Desert areas distinguish themselves from other areas on the planet by the amount of rainfall they receive in a year. The stereotypical image of a sandy, windswept desert comes to mind, but deserts can be barren and rocky with no sand. Even Antarctica, with its constant snow and ice, falls under the category of a desert. Three causes of a lack of moisture contribute to the formation of deserts.
When air makes contact with mountains, it has to rise above them. As it does so, most of its moisture precipitates onto the mountains and creates snow on the peaks. As the air mass moves farther inland, it has little moisture left, so the amount of rainfall decreases, according to The Wild Classroom. Several examples of deserts formed by mountain ranges exist in the world, such as the Gobi Desert north of the Himalayas or the deserts of Nevada east of the Sierra Nevada Mountains.
According to the New Mexico State University College of Agriculture, most desert areas in the world lie in a belt 25 degrees to either side of the equator. In these areas, the atmosphere has high pressure. High-pressure air forces low-pressure air–usually dry air at higher altitudes–closer to the ground. Because low-pressure air has little moisture and exists near the ground, the sun can heat it easily. This heat transfers to the ground, creating high ground temperatures. The Sahara Desert and the Kalahari Desert, both in Africa, formed as a result of low-pressure air heating the ground and evaporating groundwater.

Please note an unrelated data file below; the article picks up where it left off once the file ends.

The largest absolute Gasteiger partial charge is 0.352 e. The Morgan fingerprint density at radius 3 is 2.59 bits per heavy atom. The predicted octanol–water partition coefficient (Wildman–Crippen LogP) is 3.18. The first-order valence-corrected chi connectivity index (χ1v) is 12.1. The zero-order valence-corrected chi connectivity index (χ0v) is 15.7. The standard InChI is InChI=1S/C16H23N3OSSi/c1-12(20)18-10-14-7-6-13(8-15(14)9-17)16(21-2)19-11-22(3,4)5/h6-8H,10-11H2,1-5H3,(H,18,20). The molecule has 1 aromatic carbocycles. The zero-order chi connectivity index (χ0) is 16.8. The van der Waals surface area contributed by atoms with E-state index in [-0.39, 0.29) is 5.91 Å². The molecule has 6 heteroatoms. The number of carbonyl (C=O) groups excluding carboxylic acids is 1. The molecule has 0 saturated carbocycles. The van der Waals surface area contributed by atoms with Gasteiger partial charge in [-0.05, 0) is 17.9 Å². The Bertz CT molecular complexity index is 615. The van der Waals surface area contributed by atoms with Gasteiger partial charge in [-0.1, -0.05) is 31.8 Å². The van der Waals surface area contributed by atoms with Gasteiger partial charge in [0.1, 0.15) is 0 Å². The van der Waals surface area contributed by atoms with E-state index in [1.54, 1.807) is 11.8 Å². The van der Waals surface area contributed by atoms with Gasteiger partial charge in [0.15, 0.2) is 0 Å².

Near the poles, little rainfall occurs because of the extremely cold temperatures. Rainfall requires an evaporation of groundwater or ocean water, and these areas don't receive enough sunlight to cause evaporation. Antarctica could be considered the largest desert in the world.